Therefore, hospital death from Covid-19 profoundly increases with diabetes. DO NOT to look for another cure for the pandemic. Remove the causes.

The answer is to halt the causative factor: diabetes, because it the simplest of all degenerative diseases to reverse. Eat correctly, exercise outdoors when possible, obtain plenty of non-burning sun exposure and use common sense concerning Covid 19. This will furnish you the best protection.

For more information, visit sunlightinstitute.org and read the book by Sorenson and Grant, Embrace the Sun.

Happy sunning!

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Major factors in Covid-19: Sunlight and Parkinson’s

Major factors for Covid-19. By Marc Sorenson, EdD 

Major factors in Covid and Parkinson's disease

Major factors in Covid-19 and death go far beyond age, lung disease, obesity and heart disease.  Two newer studies show that diabetes and Parkinson’s disease are also associated with death among Covid-19 patients. Although scientists commonly accept diabetes as a risk factor for death from Covid, the Parkinson’s information is new and surprising. The Parkinson’s study involved 80,000 patients and the University of Iowa Health Care Center. It showed that Parkinson’s patients with Covid-19 had a 30% greater risk of mortality (death) due to Covid. Of course, that was when compared to patients who did not have Parkinson’s disease. Thus, the researchers found 5.5% (4,290 of 78,355) of Covid-19 patients without Parkinson’s disease died compared to 21.3% patients with Parkinson’s disease.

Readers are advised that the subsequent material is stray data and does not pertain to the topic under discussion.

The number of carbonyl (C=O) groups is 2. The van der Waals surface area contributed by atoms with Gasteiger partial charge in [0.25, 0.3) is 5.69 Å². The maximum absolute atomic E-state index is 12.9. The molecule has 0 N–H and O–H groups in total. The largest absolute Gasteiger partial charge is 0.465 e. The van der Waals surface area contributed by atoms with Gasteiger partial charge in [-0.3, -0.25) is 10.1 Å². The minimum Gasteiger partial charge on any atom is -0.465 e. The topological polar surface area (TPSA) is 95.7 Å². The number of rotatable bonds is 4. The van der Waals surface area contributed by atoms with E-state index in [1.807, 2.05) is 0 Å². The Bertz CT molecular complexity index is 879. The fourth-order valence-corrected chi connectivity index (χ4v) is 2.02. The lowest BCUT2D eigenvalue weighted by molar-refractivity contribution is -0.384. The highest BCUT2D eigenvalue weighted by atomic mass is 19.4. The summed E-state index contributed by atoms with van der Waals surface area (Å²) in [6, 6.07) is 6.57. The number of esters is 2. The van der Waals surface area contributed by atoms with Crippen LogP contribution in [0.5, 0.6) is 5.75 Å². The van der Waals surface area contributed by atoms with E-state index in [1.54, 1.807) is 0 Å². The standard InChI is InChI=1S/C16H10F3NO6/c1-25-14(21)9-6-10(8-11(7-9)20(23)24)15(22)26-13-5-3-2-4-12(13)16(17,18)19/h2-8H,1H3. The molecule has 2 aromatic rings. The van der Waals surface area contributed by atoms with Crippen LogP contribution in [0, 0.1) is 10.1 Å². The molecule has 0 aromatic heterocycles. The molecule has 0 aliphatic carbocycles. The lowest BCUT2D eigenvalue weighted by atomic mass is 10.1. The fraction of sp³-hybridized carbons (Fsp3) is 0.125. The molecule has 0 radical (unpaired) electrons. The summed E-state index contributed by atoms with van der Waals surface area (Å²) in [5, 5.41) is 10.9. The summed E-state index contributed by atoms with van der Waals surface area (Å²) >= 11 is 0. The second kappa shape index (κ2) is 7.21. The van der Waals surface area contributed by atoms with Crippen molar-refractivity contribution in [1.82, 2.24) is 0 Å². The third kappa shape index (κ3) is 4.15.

What is the answer to preventing Parkinson’s disease and therefore reducing the risk of death from Covid-19?

Parkinson's prevented by sun exposure

First, the answer is not a drug. Rather, the answer is sun exposure. Parkinson’s is a neurologic disease caused by brain cell deterioration, which decreases dopamine and other major factors. Thus, it results in tremors, (especially of the hands) muscle rigidity, shuffling gait and slow speech. It also closely associates with depression, bipolar disorder and chronic fatigue, and that is not surprising, considering the physical and mental difficulty involved. Sufficient dopamine is essential to proper brain function.